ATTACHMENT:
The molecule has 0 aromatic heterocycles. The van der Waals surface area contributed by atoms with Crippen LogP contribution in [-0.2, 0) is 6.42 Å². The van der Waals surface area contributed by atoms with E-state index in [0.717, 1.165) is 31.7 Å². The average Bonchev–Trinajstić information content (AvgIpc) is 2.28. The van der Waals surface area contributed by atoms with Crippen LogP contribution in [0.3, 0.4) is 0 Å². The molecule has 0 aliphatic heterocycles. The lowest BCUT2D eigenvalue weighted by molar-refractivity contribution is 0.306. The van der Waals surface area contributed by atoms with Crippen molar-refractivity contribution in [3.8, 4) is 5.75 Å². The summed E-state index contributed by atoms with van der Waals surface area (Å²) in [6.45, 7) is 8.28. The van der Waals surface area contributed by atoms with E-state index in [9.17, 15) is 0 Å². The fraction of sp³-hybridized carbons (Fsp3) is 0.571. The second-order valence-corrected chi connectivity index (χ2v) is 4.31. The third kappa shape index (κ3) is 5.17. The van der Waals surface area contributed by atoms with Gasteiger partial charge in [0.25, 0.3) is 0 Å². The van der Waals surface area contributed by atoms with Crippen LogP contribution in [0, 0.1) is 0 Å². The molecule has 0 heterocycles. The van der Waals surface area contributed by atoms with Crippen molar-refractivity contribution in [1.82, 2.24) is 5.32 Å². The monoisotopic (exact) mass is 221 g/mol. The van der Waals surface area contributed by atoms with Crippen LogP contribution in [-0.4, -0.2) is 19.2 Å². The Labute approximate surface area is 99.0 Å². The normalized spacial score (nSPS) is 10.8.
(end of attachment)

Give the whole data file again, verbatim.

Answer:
The molecule has 0 aromatic heterocycles. The van der Waals surface area contributed by atoms with Crippen LogP contribution in [-0.2, 0) is 6.42 Å². The van der Waals surface area contributed by atoms with E-state index in [0.717, 1.165) is 31.7 Å². The average Bonchev–Trinajstić information content (AvgIpc) is 2.28. The van der Waals surface area contributed by atoms with Crippen LogP contribution in [0.3, 0.4) is 0 Å². The molecule has 0 aliphatic heterocycles. The lowest BCUT2D eigenvalue weighted by molar-refractivity contribution is 0.306. The van der Waals surface area contributed by atoms with Crippen molar-refractivity contribution in [3.8, 4) is 5.75 Å². The summed E-state index contributed by atoms with van der Waals surface area (Å²) in [6.45, 7) is 8.28. The van der Waals surface area contributed by atoms with E-state index in [9.17, 15) is 0 Å². The fraction of sp³-hybridized carbons (Fsp3) is 0.571. The second-order valence-corrected chi connectivity index (χ2v) is 4.31. The third kappa shape index (κ3) is 5.17. The van der Waals surface area contributed by atoms with Gasteiger partial charge in [0.25, 0.3) is 0 Å². The van der Waals surface area contributed by atoms with Crippen LogP contribution in [0, 0.1) is 0 Å². The molecule has 0 heterocycles. The van der Waals surface area contributed by atoms with Crippen molar-refractivity contribution in [1.82, 2.24) is 5.32 Å². The monoisotopic (exact) mass is 221 g/mol. The van der Waals surface area contributed by atoms with Crippen LogP contribution in [-0.4, -0.2) is 19.2 Å². The Labute approximate surface area is 99.0 Å². The normalized spacial score (nSPS) is 10.8.